Whatever Happened to Kindergarten?

It’s official: Kindergarten is the new first grade. And for any number of reasons, that’s just a bad idea.

Do you remember the sand boxes?

Anyone above a certain age will probably have fond memories of kindergarten (literally, ‘children’s garden’ in German).

Making finger patterns in the sand; filling little buckets of water; trying on costumes; getting sticky glue everywhere during art projects. And of course, reading stories.

New skills

It was fun, and frequently chaotic. Kids did a lot of different things, moving from task to task, and that was kind of the point.

At heart, kindergarten was always meant to be a dress rehearsal – a practice run before the educational journey began in earnest.

Of course, kids would pick up plenty of new skills and interesting facts. (That’s the beauty of play-based learning; while having fun, children are still learning.)

But the focus was on providing a range of creative experiences that would help stimulate and grow young intellects and imaginations.

Testing times

Not any more. A massive new study, which covered 2,500 teachers from 1998-2010, has confirmed what most people already suspected: Kindergarten has changed beyond all recognition.

Over the 12-year study period, standardized tests (unheard of in 1998) gradually became the norm. Time spent at desks increased dramatically. And the number of teachers who thought children should learn how to read while in kindergarten shot up from 31 percent to 80 percent.

Boy reading 640px

Inevitably, with the kids spending so much time studying, all those costumes, water buckets and sand boxes started to gather dust in a corner.

The report noted a double-digit drop in ‘play’ time. There was less music, less art, less space and dinosaurs-style science lessons. Less fun, in other words.


In short, kindergarten has transformed into an extra first grade.

Valerie Strauss, writing in The Washington Post, hit the nail on the head: “Five- and 6-year-old kids now spend hours in their seats doing academic work, often with little or no recess or physical education, or arts, music and science.

“These kids are tested ad nauseam and expected to be able to do things [that] many are not developmentally prepared to do.”

Across America, kindergarten now looks and feels more like a standard classroom. Learning by rote and taking tests, young children are reduced to little automatons – and hurled headlong into a complex education system before they’ve even picked up the basics.

Learning curve

Why is this a bad idea? Where do we start? First, early education experts increasingly believe that free play is fundamental to raising bright kids. For young children, having the time and space to unleash their creativity and imagination is critical.

Second, part of the role of kindergarten is to sugar the educational pill – to show children that learning can be fun. The little ones who look forward to the play-based actrivities are growing to understand that school is a rewarding and worthwhile environment.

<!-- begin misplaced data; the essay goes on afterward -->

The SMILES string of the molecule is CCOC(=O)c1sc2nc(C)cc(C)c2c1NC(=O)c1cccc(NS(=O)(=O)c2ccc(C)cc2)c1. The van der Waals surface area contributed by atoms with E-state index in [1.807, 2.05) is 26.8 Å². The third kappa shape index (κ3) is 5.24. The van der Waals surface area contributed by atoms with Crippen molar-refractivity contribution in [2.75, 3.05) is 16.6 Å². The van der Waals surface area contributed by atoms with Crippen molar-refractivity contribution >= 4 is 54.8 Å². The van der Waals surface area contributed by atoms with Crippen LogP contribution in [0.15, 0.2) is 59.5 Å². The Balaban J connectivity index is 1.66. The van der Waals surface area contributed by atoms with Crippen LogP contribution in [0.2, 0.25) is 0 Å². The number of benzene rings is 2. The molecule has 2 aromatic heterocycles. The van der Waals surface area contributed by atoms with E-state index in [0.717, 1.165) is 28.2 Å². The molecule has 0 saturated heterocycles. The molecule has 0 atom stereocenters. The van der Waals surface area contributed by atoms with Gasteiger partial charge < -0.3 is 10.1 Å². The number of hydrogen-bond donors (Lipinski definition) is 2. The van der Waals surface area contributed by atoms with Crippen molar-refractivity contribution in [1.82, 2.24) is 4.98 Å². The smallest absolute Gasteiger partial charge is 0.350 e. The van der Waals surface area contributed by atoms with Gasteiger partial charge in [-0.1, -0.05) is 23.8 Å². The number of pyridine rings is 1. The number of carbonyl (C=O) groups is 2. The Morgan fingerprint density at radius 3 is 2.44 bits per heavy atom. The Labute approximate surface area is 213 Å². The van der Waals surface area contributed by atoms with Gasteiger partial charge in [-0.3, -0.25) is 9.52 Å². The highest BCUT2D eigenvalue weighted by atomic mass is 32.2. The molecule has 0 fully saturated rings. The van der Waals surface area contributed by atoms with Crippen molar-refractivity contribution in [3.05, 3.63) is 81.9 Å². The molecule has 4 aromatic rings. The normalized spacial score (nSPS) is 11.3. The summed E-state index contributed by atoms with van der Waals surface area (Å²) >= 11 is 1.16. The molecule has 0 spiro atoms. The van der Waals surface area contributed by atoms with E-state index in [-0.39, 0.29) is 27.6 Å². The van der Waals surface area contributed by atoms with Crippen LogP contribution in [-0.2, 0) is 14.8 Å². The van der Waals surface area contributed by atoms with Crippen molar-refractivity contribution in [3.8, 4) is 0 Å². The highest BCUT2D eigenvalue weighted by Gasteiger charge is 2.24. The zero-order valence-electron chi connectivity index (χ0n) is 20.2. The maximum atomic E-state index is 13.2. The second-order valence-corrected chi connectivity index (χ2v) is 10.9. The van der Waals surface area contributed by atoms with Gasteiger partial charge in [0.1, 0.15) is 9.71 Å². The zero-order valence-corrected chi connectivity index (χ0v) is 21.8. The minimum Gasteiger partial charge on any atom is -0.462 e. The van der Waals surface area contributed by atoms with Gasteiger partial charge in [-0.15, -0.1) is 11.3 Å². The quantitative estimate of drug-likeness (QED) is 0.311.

Third, kids learn a huge amount about social interaction in kindergarten. Little Johnny, who absolutely loves the sand box, only discovers that he also has to occasionally let someone else have a turn once the teacher tells him so. That’s not something he’d pick up sitting at a desk all day.

Free to choose

At Book Trust [where we empower low-income children to buy books], our approach mirrors the more creative kindergarten model in many ways.

Just as kindergartners prosper most from having the freedom to explore and discover their own ways of learning, we give our students complete freedom to choose which books they read.

Group shot kids BLOG

And it really works. Of the 38,000 Book Trust children who became the proud owners of nearly 1 million books last year, countless numbers jumped grades and saw huge improvements in their literacy skills.

And all that progress was rooted in giving our kids a choice, then trusting them to reap the maximum benefit in their own way. Especially with younger children, each learning journey is subtly different – so it pays to let them find their own way a little.

Even younger

If you happen to agree that the focus on rote-learning and tests in kindergarten is a bad idea, then hold on to your hat. Because there are indications that the ‘earlier is better’ education model is even now pushing to new extremes.

Last year, the University of Illinois published a report that looked at what is appropriate in early childhood education.

It included this slightly chilling line: “Academic pressures now familiar to kindergartners have been increasingly pushed down onto preschoolers, putting 4-year-olds in the position of going to school in the same atmosphere as older children.”

Social learning

So what’s next? Toddler spelling bees? Infant math tests? Surely, something has to give.

Young children have a lifetime of testing before them. Kindergarten should be a time to focus primarily on social, emotional and intellectual development rather than narrow academic goals.

Because the old kindergarten that you and I remember – the one with the sand boxes, story times and sticky glue?

It wasn’t broken: It didn’t need fixing at all.

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